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An excerpt from www.HouseOfNames.com archives copyright © 2000 - 2016
The name Eckles has a long Anglo-Saxon heritage. The name comes from when a family lived in Eccles which was in both Norfolk and a parish near Manchester.
The surname Eckles was first found in Lancashire where they held a family seat from very ancient times, some say well before the Norman Conquest and the arrival of Duke William at Hastings in 1066 A.D.
Spelling variations in names were a common occurrence before English spelling was standardized a few hundred years ago. In the Middle Ages, even the literate spelled their names differently as the English language incorporated elements of French, Latin, and other European languages. Many variations of the name Eckles have been found, including Eccles, Ecles, Eckles, Eyckles, Accles, Ackles and others.
This web page shows only a small excerpt of our Eckles research. Another 185 words (13 lines of text) covering the years 1296, 1618, 1683, 1668, 1735, 1670 and 1742 are included under the topic Early Eckles History in all our PDF Extended History products.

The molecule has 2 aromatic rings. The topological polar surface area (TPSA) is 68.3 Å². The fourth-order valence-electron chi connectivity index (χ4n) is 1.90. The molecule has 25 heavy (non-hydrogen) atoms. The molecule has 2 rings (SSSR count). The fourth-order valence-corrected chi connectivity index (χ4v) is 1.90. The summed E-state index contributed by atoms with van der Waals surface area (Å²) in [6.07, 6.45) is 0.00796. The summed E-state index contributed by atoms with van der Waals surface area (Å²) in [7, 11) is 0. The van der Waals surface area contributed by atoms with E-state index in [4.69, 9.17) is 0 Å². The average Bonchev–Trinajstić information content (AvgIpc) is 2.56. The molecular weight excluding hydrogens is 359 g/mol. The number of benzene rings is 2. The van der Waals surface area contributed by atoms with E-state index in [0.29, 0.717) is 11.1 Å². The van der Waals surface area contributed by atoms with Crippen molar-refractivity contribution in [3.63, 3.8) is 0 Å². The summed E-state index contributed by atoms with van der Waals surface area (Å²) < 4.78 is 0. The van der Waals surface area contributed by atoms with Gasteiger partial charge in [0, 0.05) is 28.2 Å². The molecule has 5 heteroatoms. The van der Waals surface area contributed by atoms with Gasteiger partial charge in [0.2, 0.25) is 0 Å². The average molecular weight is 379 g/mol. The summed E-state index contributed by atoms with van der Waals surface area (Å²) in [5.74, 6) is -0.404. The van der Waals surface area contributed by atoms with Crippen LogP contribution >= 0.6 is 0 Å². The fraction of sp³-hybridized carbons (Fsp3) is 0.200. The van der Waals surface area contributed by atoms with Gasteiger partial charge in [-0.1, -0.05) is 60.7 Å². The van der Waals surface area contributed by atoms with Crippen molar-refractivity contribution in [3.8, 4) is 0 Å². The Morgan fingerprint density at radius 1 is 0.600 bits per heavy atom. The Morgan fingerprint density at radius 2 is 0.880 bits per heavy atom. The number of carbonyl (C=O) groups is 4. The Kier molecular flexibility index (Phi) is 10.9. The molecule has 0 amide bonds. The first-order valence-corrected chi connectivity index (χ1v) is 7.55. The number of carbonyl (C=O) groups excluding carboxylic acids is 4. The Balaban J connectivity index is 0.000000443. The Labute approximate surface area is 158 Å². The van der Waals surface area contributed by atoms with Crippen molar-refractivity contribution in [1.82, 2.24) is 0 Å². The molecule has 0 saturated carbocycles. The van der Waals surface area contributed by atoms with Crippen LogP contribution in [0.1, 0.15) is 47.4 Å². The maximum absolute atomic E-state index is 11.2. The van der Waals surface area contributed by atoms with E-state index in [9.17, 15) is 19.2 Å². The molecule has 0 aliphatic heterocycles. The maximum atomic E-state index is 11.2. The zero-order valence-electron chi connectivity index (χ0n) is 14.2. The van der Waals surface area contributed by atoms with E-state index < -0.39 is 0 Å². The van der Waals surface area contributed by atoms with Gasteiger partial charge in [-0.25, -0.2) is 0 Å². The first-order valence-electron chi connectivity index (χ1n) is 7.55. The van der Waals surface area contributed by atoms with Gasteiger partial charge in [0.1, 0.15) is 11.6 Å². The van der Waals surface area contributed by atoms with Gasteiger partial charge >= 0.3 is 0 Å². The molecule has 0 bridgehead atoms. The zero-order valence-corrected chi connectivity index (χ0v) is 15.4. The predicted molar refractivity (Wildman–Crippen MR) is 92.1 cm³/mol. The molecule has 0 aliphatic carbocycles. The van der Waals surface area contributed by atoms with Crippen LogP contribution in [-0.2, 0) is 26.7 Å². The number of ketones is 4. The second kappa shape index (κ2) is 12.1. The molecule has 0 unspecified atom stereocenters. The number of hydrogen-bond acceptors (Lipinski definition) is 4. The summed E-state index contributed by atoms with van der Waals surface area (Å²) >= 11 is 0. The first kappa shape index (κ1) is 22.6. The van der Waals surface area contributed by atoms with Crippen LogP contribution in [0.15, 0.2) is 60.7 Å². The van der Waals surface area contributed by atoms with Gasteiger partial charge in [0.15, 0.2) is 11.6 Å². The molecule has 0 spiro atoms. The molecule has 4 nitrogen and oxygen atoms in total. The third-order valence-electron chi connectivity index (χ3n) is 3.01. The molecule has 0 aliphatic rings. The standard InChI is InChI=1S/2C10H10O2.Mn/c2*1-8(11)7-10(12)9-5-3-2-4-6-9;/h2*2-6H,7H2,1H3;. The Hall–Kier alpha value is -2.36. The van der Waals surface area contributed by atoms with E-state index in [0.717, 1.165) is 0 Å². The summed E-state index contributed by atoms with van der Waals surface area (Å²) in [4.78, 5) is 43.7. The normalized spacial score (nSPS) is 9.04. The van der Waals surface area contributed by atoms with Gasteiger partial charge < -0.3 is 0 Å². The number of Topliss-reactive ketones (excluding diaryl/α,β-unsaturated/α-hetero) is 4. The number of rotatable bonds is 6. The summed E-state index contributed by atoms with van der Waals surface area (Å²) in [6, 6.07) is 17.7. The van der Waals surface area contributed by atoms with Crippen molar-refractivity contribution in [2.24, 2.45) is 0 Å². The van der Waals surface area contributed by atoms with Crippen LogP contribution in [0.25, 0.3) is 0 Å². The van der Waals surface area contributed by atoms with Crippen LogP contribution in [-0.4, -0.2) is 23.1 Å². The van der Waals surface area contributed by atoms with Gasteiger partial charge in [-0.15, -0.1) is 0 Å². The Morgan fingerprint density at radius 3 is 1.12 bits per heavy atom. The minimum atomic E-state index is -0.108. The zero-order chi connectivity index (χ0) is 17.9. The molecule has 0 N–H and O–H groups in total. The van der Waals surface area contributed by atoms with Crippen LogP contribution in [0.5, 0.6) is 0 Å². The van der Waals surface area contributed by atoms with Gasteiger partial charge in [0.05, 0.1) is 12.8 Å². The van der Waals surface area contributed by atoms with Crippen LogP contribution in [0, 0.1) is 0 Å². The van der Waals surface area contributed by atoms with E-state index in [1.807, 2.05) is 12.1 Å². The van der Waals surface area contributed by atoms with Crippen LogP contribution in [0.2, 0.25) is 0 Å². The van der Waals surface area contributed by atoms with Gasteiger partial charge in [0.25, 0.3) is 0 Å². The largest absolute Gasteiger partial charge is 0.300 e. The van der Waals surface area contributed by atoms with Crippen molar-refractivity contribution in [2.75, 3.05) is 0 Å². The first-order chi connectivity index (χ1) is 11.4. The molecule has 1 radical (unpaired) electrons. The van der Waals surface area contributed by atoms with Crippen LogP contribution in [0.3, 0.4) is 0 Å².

Another 89 words (6 lines of text) are included under the topic Early Eckles Notables in all our PDF Extended History products.
Some of the Eckles family moved to Ireland, but this topic is not covered in this excerpt. Another 67 words (5 lines of text) about their life in Ireland is included in all our PDF Extended History products.
Families began migrating abroad in enormous numbers because of the political and religious discontent in England. Often faced with persecution and starvation in England, the possibilities of the New World attracted many English people. Although the ocean trips took many lives, those who did get to North America were instrumental in building the necessary groundwork for what would become for new powerful nations. Some of the first immigrants to cross the Atlantic and come to North America bore the name Eckles, or a variant listed above:
Eckles Settlers in United States in the 18th Century
The motto was originally a war cry or slogan. Mottoes first began to be shown with arms in the 14th and 15th centuries, but were not in general use until the 17th century. Thus the oldest coats of arms generally do not include a motto. Mottoes seldom form part of the grant of arms: Under most heraldic authorities, a motto is an optional component of the coat of arms, and can be added to or changed at will; many families have chosen not to display a motto.
Motto: Se defendendo
Motto Translation: In his own defence.
The Eckles Family Crest was acquired from the Houseofnames.com archives. The Eckles Family Crest was drawn according to heraldic standards based on published blazons. We generally include the oldest published family crest once associated with each surname.
This page was last modified on 28 October 2015 at 10:45.